Terror laws hit German left
The mobilisation around the 2007 G8 summit in Heiligendamm, on Germany’s Baltic coast, marked a highpoint for the left and radical-left in Germany. Some have described the event as the return of the counter-globalisation movement as a social force in Europe.
The protests around the 2005 G8 summit at Gleneagles in Scotland saw the institution develop an almost unprecedented level of legitimacy in the world’s eyes. By asking it to ‘make poverty history’, an unlikely coalition of pop stars, politicians and parts of global civil society managed to obscure the fact that the G8 – and the system for which it stands – are in fact the root cause of poverty, not its eliminators.
This year’s summit was different. On 2 June, over 80,000 people demonstrated in Rostock against the G8, rejecting its claims to democratic and political legitimacy. A few days later, 15,000 people succeeded in blockading all the roads to the conference centre, cutting the G8 off from its vital infrastructure of translators, service providers, diplomatic advisors and journalists.
Delegitimation of protest
Despite Chancellor Merkel’s attempt to cast the summit (and herself in particular) as an effort to get serious on the issue of climate change, there was a relative failure to produce the kind of legitimacy that the Gleneagles summit had enjoyed. And this is where the other side of the same coin came into play: the delegitimation of the protests against the summit. Stories were fed to the press about Rebel Clowns using water pistols to spray the police with acid. Stones were reported as being thrown where nothing of the kind had taken place. References to the potential ‘return of left-wing terrorism’ were constant.
These efforts at delegitimation were not isolated events, taking place in a state of exception around the world leaders’ meeting. Over the past few months, there has been a steady attempt to intimidate and criminalise parts of the left and radical-left in Germany. The primary means by which this has been being done is through the construction of a ‘terror’ discourse. The notion of terror has – discursively, if not (yet!) legally – now been expanded so far as to even include the daubing of buildings with paint! Fear has constantly been stoked by a series of high profile and sensationalised raids and arrests.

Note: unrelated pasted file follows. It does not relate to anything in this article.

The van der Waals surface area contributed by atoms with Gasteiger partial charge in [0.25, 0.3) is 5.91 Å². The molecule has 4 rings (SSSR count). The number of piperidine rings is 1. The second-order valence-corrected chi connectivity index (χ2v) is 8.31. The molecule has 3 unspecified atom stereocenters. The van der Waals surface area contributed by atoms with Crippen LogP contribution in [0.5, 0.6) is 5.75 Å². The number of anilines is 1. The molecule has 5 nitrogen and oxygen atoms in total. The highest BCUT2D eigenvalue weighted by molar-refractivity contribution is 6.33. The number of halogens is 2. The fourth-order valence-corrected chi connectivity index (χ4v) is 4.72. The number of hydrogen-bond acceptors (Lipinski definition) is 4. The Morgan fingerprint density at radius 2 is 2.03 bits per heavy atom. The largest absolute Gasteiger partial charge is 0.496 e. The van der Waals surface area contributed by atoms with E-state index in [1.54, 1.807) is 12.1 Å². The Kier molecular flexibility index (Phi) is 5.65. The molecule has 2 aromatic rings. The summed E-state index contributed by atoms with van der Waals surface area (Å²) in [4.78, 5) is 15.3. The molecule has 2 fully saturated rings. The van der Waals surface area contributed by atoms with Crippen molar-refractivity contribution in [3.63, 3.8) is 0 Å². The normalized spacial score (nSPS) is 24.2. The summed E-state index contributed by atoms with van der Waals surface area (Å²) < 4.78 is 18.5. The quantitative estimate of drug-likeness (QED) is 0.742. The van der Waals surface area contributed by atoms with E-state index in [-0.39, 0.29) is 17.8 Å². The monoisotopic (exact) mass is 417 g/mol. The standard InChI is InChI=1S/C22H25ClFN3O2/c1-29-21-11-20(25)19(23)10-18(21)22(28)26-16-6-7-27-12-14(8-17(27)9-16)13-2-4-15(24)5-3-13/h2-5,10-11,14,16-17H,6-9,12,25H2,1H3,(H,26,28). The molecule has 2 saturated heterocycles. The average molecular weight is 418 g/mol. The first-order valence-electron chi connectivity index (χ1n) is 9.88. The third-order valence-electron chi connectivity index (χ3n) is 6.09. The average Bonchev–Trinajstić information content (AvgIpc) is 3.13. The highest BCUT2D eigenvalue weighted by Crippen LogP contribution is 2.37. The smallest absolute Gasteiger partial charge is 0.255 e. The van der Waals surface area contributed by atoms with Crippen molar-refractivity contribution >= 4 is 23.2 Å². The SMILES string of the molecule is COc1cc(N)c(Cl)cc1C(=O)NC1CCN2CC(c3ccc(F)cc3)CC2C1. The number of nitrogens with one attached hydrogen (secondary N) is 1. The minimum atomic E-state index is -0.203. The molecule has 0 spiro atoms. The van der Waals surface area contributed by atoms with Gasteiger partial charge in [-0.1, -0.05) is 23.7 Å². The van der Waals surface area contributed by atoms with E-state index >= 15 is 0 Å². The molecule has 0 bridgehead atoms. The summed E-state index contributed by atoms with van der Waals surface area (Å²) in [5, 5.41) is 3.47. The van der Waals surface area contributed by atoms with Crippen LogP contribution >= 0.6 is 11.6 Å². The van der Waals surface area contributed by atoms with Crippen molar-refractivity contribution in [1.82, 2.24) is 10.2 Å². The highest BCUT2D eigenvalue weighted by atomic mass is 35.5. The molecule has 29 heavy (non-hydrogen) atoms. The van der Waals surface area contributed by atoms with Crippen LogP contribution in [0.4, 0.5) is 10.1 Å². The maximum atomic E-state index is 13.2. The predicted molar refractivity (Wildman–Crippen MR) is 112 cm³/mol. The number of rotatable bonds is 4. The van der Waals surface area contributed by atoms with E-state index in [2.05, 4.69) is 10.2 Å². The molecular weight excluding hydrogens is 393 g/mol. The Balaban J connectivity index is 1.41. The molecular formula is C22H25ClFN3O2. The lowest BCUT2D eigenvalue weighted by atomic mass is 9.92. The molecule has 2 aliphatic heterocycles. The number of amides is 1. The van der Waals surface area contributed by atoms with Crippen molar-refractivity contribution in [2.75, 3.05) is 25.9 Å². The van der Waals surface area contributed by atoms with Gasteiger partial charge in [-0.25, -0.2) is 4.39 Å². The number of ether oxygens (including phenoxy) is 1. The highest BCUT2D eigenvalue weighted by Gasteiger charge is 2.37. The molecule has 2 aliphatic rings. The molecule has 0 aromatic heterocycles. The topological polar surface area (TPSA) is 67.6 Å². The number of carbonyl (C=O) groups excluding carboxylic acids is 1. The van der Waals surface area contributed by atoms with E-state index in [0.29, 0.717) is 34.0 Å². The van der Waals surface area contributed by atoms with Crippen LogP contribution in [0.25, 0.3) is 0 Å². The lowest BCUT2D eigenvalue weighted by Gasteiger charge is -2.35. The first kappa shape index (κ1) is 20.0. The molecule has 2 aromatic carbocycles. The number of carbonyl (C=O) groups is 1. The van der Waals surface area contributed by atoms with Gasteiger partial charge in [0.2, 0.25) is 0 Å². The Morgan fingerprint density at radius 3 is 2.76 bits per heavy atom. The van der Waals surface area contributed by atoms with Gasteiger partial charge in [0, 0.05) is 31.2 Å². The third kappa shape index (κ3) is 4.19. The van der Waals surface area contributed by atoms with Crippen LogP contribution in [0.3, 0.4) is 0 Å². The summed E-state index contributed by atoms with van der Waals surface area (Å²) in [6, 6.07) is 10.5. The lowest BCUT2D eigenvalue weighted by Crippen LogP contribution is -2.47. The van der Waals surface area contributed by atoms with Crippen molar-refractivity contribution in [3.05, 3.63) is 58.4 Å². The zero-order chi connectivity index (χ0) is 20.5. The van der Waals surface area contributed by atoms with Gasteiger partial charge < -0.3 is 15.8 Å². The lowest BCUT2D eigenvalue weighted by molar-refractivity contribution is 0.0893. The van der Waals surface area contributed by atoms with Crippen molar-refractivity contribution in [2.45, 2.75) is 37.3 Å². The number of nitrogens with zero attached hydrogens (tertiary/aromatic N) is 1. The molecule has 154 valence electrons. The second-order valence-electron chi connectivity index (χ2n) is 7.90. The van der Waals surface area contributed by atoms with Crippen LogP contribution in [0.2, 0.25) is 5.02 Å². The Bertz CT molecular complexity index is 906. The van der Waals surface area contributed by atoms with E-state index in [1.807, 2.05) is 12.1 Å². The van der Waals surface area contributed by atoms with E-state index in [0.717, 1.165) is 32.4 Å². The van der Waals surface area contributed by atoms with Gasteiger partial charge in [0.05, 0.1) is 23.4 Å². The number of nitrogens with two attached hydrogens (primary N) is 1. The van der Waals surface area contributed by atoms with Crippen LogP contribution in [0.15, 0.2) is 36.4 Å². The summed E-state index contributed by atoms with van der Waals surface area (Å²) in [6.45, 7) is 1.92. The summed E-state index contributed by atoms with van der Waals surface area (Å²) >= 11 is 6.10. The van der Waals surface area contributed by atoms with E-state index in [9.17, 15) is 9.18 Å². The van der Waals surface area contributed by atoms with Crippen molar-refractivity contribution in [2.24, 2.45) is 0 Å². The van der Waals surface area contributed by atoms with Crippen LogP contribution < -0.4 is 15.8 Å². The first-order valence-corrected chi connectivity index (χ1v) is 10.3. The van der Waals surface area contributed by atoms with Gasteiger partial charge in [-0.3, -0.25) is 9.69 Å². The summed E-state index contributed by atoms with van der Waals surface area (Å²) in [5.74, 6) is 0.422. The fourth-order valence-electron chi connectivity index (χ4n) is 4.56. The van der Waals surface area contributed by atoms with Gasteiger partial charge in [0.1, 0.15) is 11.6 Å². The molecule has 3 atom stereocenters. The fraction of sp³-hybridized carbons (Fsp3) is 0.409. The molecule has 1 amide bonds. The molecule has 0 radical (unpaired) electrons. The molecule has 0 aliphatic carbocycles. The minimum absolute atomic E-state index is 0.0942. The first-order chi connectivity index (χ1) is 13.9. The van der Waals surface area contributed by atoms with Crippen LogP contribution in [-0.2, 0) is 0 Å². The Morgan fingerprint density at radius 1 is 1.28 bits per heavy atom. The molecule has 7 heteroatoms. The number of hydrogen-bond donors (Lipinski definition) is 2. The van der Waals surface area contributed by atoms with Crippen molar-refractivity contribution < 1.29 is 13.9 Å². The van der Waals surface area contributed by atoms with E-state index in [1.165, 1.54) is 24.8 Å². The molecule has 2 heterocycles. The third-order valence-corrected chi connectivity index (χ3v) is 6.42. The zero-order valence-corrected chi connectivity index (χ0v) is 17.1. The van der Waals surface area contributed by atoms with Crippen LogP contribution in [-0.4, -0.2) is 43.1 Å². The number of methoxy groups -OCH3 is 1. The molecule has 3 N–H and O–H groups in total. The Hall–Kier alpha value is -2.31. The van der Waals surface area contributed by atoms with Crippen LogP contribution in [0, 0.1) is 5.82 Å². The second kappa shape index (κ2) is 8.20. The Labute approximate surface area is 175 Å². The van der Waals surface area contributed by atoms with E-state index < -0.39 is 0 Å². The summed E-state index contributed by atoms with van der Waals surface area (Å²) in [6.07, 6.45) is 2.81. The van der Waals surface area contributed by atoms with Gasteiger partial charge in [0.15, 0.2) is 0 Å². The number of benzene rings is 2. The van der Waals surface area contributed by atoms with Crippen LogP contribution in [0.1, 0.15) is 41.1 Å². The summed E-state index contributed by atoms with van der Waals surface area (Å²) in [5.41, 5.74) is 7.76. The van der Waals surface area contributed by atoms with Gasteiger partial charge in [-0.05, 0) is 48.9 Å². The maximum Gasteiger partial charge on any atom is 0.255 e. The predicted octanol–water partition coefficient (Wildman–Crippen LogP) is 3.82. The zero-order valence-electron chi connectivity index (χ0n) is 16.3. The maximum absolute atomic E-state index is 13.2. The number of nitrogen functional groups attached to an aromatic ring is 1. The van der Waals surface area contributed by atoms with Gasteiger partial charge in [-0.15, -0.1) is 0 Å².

On 9 May, more than 40 properties, including social centres, offices, bookshops and private homes in Berlin, Hamburg and elsewhere were raided by police. This was part of an investigation into the ‘forming of a terrorist association to disrupt the G8 summit’ and, under paragraph 129a of Germany’s anti-terrorist law, the supposed ‘membership of a terrorist organisation’, namely the ‘militante gruppe’ (Militant Group or mg) said to have carried out a number of acts since 2001.
The raids backfired and had the perhaps surprising effect of galvanising the mobilisation against the summit. The same evening, more than 10,000 demonstrated against the wave of repression in different cities across Germany, and over the coming weeks many accused the federal prosecutors of having scored an own goal – consolidating rather than dividing the left.
On 13 and 19 June, shortly after the summit, however, another series of raids took place. Again they were justified as part of an investigation into the ‘formation of a terrorist organisation’ – this time said to have committed arson attacks in the German cities of Glinde, Bad Oldesloe and Berlin against military vehicles and a company said to be involved with the arms industry.